- Many shoppers remember Nasty Gal from its days under the “girl boss” Sophia Amoruso.
- But under the fast-fashion firm Boohoo Group, signs point to the brand being not what it once was.
- Shoppers have accused the company of poor-quality products and advertising fake sales.
The shoes were normally $60, but now they were on sale. It was 2019, and a shopper named Olivia Lee says she’d been lured by the promotion on NastyGal.com, advertising that every item on the site was 60% off.
Lee settled on a white platform style called the “Before They Make Me Run Chunky Sneaker” and went ahead with the purchase.
In the following weeks and months, Nasty Gal would continue to advertise that all of its clothes were somewhere between 40 and 60% off, if not more, depending on the day. The sale outlasted that year’s impeachment of then-President Donald Trump and then continued the following year, through the onset of the coronavirus pandemic and eventual development of a vaccine.
November 2021 marks two years since Olivia Lee bought her shoes for $34, and a banner on Nasty Gal’s US website advertises “60% off Everything” with the tagline “It’s now or never.” That includes the “Before They Make Me Run Chunky Sneaker,” which is still listed as originally being $60 but retailing for $24.
Lee is suing Nasty Gal in federal court, alleging its parent company is inflating the value of its clothing to unsuspecting online shoppers.
“Nasty Gal’s ‘sale’ is not really a sale at all. It is a scam,” reads the suit, which is seeking class certification for all people in the United States who purchased anything from Nasty Gal after 2017 — the year after the once-respected LA clothing brand declared bankruptcy and was then purchased by British fast-fashion company Boohoo Group.
Though she went further than most in seeking redemption, Lee is not the only dissatisfied Nasty Gal shopper. As the fast-fashion industry explodes in popularity thanks to social media and targeted advertising, a growing number of companies are cashing in on well-known names that were on the brink of bankruptcy and attracting customers who remember the old brand.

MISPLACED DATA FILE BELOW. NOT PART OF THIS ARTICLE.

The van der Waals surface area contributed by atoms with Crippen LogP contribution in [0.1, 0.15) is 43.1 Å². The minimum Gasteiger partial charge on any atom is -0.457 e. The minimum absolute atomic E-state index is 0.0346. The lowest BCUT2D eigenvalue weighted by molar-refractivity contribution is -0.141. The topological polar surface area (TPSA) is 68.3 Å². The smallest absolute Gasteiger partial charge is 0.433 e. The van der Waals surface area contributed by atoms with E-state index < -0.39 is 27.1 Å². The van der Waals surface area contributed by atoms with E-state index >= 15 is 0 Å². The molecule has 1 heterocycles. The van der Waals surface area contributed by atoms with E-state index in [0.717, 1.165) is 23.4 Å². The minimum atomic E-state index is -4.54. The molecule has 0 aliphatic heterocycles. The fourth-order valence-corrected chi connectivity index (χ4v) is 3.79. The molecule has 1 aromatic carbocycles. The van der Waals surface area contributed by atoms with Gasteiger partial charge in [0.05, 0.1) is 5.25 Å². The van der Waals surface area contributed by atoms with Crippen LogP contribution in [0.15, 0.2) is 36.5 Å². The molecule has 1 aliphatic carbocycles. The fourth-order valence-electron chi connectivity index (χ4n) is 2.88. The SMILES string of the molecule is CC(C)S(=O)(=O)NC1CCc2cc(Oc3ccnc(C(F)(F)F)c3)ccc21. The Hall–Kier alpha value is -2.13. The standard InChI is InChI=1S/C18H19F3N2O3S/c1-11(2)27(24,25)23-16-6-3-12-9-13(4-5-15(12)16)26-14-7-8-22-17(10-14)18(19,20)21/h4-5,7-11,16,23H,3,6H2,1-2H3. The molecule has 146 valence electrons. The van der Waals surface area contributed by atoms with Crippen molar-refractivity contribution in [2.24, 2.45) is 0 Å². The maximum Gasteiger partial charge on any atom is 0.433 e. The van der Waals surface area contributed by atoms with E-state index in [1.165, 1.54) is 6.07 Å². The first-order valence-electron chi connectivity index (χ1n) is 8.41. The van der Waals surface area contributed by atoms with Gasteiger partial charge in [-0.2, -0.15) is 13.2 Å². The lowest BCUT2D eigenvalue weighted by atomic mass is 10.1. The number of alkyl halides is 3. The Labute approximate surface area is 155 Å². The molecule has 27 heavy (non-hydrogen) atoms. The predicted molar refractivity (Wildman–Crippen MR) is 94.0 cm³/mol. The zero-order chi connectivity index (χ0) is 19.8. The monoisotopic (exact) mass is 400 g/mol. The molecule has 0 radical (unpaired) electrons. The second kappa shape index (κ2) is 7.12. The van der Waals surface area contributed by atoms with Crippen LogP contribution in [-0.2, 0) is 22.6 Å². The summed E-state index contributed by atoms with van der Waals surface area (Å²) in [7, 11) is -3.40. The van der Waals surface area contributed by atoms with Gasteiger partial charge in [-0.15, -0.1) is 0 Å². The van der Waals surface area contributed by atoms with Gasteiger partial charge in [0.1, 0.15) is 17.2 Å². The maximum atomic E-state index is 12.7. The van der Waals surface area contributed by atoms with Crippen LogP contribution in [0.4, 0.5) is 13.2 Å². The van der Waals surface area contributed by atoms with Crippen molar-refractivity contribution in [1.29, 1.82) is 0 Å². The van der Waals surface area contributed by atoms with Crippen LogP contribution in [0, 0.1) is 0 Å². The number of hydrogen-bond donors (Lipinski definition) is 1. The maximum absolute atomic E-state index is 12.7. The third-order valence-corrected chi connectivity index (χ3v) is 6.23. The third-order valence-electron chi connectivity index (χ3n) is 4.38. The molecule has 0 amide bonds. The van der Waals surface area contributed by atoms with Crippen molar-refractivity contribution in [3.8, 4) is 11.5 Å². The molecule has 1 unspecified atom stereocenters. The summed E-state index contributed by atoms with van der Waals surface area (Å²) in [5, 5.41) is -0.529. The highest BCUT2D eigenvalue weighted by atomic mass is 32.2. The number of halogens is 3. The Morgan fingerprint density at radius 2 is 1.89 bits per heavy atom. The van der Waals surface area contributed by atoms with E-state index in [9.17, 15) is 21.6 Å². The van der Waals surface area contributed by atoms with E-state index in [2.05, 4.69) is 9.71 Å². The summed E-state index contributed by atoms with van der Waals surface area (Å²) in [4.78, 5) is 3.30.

“It’s an actual business model that has developed in the past few years,” David Brown, a retail consultant with the firm Alvarez & Marsal, told Insider. Numerous companies, he said, “have figured out that you can take brands that have either declined to a point or have gone bankrupt, and there are some inherent values still left.”
But consumers who haven’t followed the ownership changes might be disappointed to find that the brand they remembered has little in common with the new brand using its name and logo — a zombie brand, in other words.
The rise of ultra-fast fashion and cancellation of Nasty Gal
Boohoo Group was founded in 2006 by Mahmud Kamani and Carol Kane, British wholesalers who primarily did business with mall brands like Topshop. The pair then decided they could make more money if they cut out the middleman. In doing so, they pioneered what’s now known as “ultra-fast fashion,” in which clothes seen on celebrities are replicated in factories and sold online within weeks.
Boohoo Group’s brands include PrettyLittleThing, which has partnered with the Kardashians and other stars, Oasis and Warehouse Group, Karen Millen, and Debenhams, all of which were respected British fashion brands facing bankruptcy, much like Nasty Gal.
A spokesperson for Boohoo Group told Insider that post-2017 Nasty Gal is “a hugely different brand.”
The original Nasty Gal founded by the self-proclaimed “girl boss” Sophia Amoruso started as a one-woman vintage-clothing seller on eBay and later expanded into an online retailer that sold moderately priced clothing labels with the same vintage look. By 2015, the company was at the height of its success, with tons of positive press and $100 million in revenue. (Somewhat ironically, older Nasty Gal clothes can now be found for sale on Etsy and eBay.) Amoruso’s 2014 autobiography about her rise to success was turned into a
But then Amoruso’s employees came forward saying that the brand’s feminist message was at odds with how it treated workers. Four women sued the company, alleging that they’d been fired from Nasty Gal for getting pregnant. A fifth worker also alleged she’d been fired after undergoing a heart transplant.
There were several rounds of layoffs and suppliers who said they hadn’t been paid. Officially, the company denied the workers’ allegations, but Amoruso eventually acknowledged that under her leadership, the brand had grown faster than she could handle and had mismanaged millions in venture-capital funding. (Amoruso now works as a public-relations consultant and did not respond to several interview requests).